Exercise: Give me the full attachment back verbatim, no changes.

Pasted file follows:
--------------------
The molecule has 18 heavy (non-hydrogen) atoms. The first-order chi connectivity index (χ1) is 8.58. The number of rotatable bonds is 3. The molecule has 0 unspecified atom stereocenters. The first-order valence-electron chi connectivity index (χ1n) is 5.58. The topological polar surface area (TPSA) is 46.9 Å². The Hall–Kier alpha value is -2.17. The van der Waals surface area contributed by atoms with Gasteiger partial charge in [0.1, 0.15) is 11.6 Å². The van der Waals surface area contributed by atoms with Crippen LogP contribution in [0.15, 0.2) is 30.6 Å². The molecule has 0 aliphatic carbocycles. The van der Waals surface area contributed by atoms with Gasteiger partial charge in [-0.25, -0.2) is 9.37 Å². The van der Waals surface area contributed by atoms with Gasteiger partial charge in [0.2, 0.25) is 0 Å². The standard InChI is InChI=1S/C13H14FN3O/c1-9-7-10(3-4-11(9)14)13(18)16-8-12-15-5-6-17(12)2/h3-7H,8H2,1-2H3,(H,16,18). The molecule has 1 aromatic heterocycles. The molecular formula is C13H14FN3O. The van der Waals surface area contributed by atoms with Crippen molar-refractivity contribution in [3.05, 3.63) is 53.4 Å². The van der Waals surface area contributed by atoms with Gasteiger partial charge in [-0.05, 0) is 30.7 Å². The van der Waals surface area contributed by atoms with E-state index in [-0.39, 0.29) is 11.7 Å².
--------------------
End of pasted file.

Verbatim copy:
The molecule has 18 heavy (non-hydrogen) atoms. The first-order chi connectivity index (χ1) is 8.58. The number of rotatable bonds is 3. The molecule has 0 unspecified atom stereocenters. The first-order valence-electron chi connectivity index (χ1n) is 5.58. The topological polar surface area (TPSA) is 46.9 Å². The Hall–Kier alpha value is -2.17. The van der Waals surface area contributed by atoms with Gasteiger partial charge in [0.1, 0.15) is 11.6 Å². The van der Waals surface area contributed by atoms with Crippen LogP contribution in [0.15, 0.2) is 30.6 Å². The molecule has 0 aliphatic carbocycles. The van der Waals surface area contributed by atoms with Gasteiger partial charge in [-0.25, -0.2) is 9.37 Å². The van der Waals surface area contributed by atoms with Gasteiger partial charge in [0.2, 0.25) is 0 Å². The standard InChI is InChI=1S/C13H14FN3O/c1-9-7-10(3-4-11(9)14)13(18)16-8-12-15-5-6-17(12)2/h3-7H,8H2,1-2H3,(H,16,18). The molecule has 1 aromatic heterocycles. The molecular formula is C13H14FN3O. The van der Waals surface area contributed by atoms with Crippen molar-refractivity contribution in [3.05, 3.63) is 53.4 Å². The van der Waals surface area contributed by atoms with Gasteiger partial charge in [-0.05, 0) is 30.7 Å². The van der Waals surface area contributed by atoms with E-state index in [-0.39, 0.29) is 11.7 Å².